I always harbored a dream of being an artist.
I’m a writer and I shouldn’t look a gift horse in the mouth, but I wanted to be an artist too. Words flow out easily for me. I have written a dozen books, hundreds of blog posts, and possibly a million emails. Fine artists live their lives like that. They filled dozens of sketchbooks. They painted hundreds of paintings. They probably doodled a million little images in the margins of books, on bar napkins and grocery lists.
Every time I see a piece of art that makes me catch my breath I feel a pang of longing. I wish I could do that. In the past, I couldn’t hear my older self shouting down through the years: “What in the hell is stopping you?”
For much of my adult life, I would draw something and it would be horrible, so I’d scratch it out or throw it away … and go write about it in my journal.
If you want to do it, then do it. If there is a price — in this case, embarrassment over lousy art — then decide if the price is something you can pay. If you decide the price is too high, then acknowledge that. If you can’t bear the humiliation, set it aside for now. You most likely won’t die tomorrow, you can revisit the project when you feel tougher.
If you keep itching ….
You would think over decades a wish, a daydream, or nonsense like this would wear out or off.
And yet it did not.
For some reason, it got sharper and more focused.
Dark at the end of the tunnel
There’s absolutely nothing you can do about the twin facts that life passes and then passes away. Further, there is nothing you can even know about that. You may not have 30 years to refine your craft. Or you may.
You don’t know if you will live beyond tomorrow, you most likely will, but you don’t know.
So fork all that, as they say, in “The Good Place.” You can’t see even a moment into the future. And right there is a pencil and a piece of paper waiting for you to make some art.
If you decide to pay that price and crank out heaps of really lousy work, there is something you should know.
It’s hard for most people to wrap their minds around. It’s intellectual and hypothetical and therefore doesn’t feel true. But the truth is, if you produce a ton of ugly art, you will not get worse as time goes by.
And here is the how-to
I debated whether or not to insert a how-to in this article because it is mostly about drawing while old(er). But why not? If you’ve already figured this stuff out, you can skip over it. More information is better than less.
Erase a lot
Nothing you draw is precious. Find a type of eraser you like and make liberal use of it. Buy a sketchbook at the dollar store and fill it with ugly faces, lopsided dogs and cats, and buildings that are architecturally impossible. In a year or two check your progress or never look at it again. It’s absolutely your choice.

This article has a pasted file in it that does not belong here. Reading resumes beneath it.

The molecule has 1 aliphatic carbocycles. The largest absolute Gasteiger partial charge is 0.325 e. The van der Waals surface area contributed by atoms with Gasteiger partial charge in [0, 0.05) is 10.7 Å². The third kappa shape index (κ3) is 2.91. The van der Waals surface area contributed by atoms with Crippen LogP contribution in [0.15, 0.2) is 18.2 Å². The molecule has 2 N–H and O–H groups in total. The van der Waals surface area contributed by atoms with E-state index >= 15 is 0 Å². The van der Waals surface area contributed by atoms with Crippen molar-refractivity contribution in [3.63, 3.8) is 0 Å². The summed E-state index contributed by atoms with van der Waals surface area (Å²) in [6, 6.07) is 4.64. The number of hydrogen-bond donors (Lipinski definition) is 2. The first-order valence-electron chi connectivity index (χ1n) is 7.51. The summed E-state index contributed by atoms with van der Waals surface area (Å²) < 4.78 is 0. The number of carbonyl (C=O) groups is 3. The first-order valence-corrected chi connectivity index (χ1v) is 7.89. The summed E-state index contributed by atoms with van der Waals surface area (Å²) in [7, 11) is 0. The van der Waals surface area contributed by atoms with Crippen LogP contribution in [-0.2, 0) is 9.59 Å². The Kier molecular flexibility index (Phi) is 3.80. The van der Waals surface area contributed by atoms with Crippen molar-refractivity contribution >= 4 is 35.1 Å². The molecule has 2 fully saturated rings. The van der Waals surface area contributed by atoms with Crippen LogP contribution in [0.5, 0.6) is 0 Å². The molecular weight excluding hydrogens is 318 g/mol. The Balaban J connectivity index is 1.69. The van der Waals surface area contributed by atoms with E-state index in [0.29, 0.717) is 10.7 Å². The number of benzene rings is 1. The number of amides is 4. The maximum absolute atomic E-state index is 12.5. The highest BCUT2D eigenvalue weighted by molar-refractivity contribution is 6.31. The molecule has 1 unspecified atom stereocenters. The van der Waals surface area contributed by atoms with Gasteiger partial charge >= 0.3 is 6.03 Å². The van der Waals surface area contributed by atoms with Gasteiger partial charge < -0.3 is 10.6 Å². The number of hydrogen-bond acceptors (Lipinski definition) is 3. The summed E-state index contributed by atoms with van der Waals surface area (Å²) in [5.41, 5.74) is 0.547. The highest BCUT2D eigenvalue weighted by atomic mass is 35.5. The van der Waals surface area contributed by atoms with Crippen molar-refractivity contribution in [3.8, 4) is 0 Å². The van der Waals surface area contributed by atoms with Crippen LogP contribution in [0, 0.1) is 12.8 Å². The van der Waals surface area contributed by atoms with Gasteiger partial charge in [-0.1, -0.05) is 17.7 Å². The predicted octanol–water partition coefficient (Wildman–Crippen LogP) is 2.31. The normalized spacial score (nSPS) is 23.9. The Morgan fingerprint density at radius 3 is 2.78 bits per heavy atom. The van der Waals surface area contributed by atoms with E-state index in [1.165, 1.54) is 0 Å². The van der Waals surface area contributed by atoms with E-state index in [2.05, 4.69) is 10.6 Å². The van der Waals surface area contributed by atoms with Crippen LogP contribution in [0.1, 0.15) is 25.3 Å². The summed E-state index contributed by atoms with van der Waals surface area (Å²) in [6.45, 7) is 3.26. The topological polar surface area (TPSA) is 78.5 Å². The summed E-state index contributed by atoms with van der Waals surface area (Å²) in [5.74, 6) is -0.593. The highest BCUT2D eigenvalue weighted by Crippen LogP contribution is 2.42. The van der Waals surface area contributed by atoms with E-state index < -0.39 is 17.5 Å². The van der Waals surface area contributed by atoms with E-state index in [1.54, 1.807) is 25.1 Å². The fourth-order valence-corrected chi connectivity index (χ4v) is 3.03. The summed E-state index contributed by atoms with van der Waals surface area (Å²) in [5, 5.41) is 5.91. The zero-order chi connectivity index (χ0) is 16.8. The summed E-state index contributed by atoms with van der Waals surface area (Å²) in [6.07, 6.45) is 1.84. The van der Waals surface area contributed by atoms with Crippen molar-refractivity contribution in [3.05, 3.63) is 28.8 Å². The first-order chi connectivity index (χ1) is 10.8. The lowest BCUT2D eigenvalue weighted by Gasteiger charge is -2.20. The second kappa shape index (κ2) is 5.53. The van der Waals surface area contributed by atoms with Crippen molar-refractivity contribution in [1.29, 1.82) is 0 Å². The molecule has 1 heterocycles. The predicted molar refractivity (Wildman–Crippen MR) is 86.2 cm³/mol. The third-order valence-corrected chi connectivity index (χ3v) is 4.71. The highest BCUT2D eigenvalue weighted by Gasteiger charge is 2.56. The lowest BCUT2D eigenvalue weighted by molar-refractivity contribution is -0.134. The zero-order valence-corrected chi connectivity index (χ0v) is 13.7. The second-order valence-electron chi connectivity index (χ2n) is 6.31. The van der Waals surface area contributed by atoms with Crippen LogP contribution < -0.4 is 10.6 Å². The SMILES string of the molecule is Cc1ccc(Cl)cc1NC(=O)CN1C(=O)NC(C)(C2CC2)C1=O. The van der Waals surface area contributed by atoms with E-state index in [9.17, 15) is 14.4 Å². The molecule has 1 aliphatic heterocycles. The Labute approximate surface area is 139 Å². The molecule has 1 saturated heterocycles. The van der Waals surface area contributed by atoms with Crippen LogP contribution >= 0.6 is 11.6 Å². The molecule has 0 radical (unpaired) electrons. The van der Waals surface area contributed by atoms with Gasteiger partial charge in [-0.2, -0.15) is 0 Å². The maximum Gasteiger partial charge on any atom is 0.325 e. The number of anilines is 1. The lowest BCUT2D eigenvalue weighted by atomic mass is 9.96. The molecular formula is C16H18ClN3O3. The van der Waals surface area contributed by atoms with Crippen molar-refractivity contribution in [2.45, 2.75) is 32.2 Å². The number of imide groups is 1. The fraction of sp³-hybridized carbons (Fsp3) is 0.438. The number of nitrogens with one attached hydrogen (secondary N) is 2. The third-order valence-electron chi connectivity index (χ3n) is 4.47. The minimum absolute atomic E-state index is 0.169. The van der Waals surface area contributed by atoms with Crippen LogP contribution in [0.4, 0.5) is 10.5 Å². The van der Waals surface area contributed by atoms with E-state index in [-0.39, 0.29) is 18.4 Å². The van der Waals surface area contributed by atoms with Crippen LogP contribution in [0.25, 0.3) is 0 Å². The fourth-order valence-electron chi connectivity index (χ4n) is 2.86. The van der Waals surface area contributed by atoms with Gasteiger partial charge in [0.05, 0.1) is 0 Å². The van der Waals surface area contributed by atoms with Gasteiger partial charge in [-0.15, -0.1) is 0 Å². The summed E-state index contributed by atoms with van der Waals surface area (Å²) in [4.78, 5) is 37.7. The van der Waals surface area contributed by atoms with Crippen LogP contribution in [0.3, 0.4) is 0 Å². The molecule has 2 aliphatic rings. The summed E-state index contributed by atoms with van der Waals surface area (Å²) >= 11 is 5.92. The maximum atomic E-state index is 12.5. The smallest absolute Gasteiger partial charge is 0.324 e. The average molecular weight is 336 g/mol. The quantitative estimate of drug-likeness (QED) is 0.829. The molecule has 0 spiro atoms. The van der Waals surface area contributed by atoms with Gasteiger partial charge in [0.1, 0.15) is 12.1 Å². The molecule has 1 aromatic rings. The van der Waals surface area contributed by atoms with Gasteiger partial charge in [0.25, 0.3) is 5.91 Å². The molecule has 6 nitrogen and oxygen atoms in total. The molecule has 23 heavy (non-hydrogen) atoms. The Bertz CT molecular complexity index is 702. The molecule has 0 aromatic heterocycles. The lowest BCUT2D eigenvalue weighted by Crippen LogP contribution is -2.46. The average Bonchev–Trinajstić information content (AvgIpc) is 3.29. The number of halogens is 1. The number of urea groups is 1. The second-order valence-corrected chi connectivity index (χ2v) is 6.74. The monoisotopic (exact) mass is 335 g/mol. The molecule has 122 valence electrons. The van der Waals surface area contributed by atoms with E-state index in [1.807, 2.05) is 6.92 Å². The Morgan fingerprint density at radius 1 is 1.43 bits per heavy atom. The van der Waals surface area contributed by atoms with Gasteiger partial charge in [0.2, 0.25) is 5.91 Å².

Use a reference
Don’t draw from memory. A 15-year-old artist can draw anime characters all over her math book. Their anatomical proportions or a little wonky but if you are even a little bit cool you could identify their names. Teenagers can do that because they have young, strong memories.
An older, highly skilled artist can see things far more accurately than a teenager. They also remember shapes and shadows better than a teenager.
Non-artists don’t see or remember that way. Our brain fills in details that aren’t really there. That’s on purpose. You don’t need to see the world in HD. You have other things to think about. You’re going to be very surprised at what your dog looks like in your memory.
Find the right reference
Find a “starter image” to draw. Don’t bother your relatives and friends or waste your money on a live model. Do an image search for “clip art dog.” Clip art generally has no copyright issues. It’s not really a thing yet — you are still drawing garbage in a $1 sketchbook —but it’s good to start out thinking about copyrighted images and how you are permitted to use them.
The reason I suggest redrawing clip art is that it has already “seen” for you. Someone has already looked at the major shapes and abstracted them for you, flattening and simplifying. Right now you need to focus on reproducing a simple shape from observation.
To this day, Zentangle feels like a cheat. Nearly everybody has done it who has sat in a long boring meeting doodling on the handout.
It’s repeated patterns — sometimes detailed, intricate and elegant. Sometimes just spider webs and hashtags, lines, circles, and squares.
It’s as relaxing and meditative as the name implies.
Messy or neat, Zentangle delivers a lot of benefits to a frustrated artist. You can produce a charming work of art without a shred of talent, skill or training.
All while getting a shoulder massage for your brain.
And over time your art doesn’t get worse. You learn how to control a pen or pencil and put it where you want it. You pick up shading, hatching, saving whites. You pick up value and texture.
And then move on
For a long time, “doodling-as-art” scratched the art itch.
But eventually, I turned to “real” representational art. I knew I wanted to be able to draw the faces of people I loved. I had some little stories I wanted to illustrate. And animals! I want to draw animals and birds! Cats, lions! Labrador retrievers! Crows, owls, and sparrows!
This means for a while — maybe a long while — there will be a lot of ugly lions and crows drawn in the cheapest available sketchbook, in the bottom of the box.
And I can already tell they aren’t getting worse.
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www.coganbooks.net or www.susanbcogan.com and if you’d like a look at my clumsy, amateurish art, I’m on Instagram @MrsCogan